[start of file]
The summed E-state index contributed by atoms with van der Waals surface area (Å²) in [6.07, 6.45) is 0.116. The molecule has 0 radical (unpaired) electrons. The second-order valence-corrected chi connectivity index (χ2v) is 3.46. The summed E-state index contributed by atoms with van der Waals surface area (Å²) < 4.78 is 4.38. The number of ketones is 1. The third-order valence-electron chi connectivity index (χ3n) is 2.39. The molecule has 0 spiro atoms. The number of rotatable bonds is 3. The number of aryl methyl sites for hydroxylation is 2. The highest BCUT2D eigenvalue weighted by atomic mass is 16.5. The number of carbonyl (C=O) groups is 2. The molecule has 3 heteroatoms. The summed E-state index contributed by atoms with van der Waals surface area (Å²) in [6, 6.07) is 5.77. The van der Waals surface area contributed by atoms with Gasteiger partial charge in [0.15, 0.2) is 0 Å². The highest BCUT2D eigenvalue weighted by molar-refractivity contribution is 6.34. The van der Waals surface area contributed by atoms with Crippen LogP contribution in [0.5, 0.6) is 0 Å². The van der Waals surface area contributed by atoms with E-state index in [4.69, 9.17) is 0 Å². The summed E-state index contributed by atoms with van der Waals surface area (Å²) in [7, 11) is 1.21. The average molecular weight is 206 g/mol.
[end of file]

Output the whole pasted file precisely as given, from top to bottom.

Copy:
The summed E-state index contributed by atoms with van der Waals surface area (Å²) in [6.07, 6.45) is 0.116. The molecule has 0 radical (unpaired) electrons. The second-order valence-corrected chi connectivity index (χ2v) is 3.46. The summed E-state index contributed by atoms with van der Waals surface area (Å²) < 4.78 is 4.38. The number of ketones is 1. The third-order valence-electron chi connectivity index (χ3n) is 2.39. The molecule has 0 spiro atoms. The number of rotatable bonds is 3. The number of aryl methyl sites for hydroxylation is 2. The highest BCUT2D eigenvalue weighted by atomic mass is 16.5. The number of carbonyl (C=O) groups is 2. The molecule has 3 heteroatoms. The summed E-state index contributed by atoms with van der Waals surface area (Å²) in [6, 6.07) is 5.77. The van der Waals surface area contributed by atoms with Gasteiger partial charge in [0.15, 0.2) is 0 Å². The highest BCUT2D eigenvalue weighted by molar-refractivity contribution is 6.34. The van der Waals surface area contributed by atoms with Crippen LogP contribution in [0.5, 0.6) is 0 Å². The van der Waals surface area contributed by atoms with E-state index in [4.69, 9.17) is 0 Å². The summed E-state index contributed by atoms with van der Waals surface area (Å²) in [7, 11) is 1.21. The average molecular weight is 206 g/mol.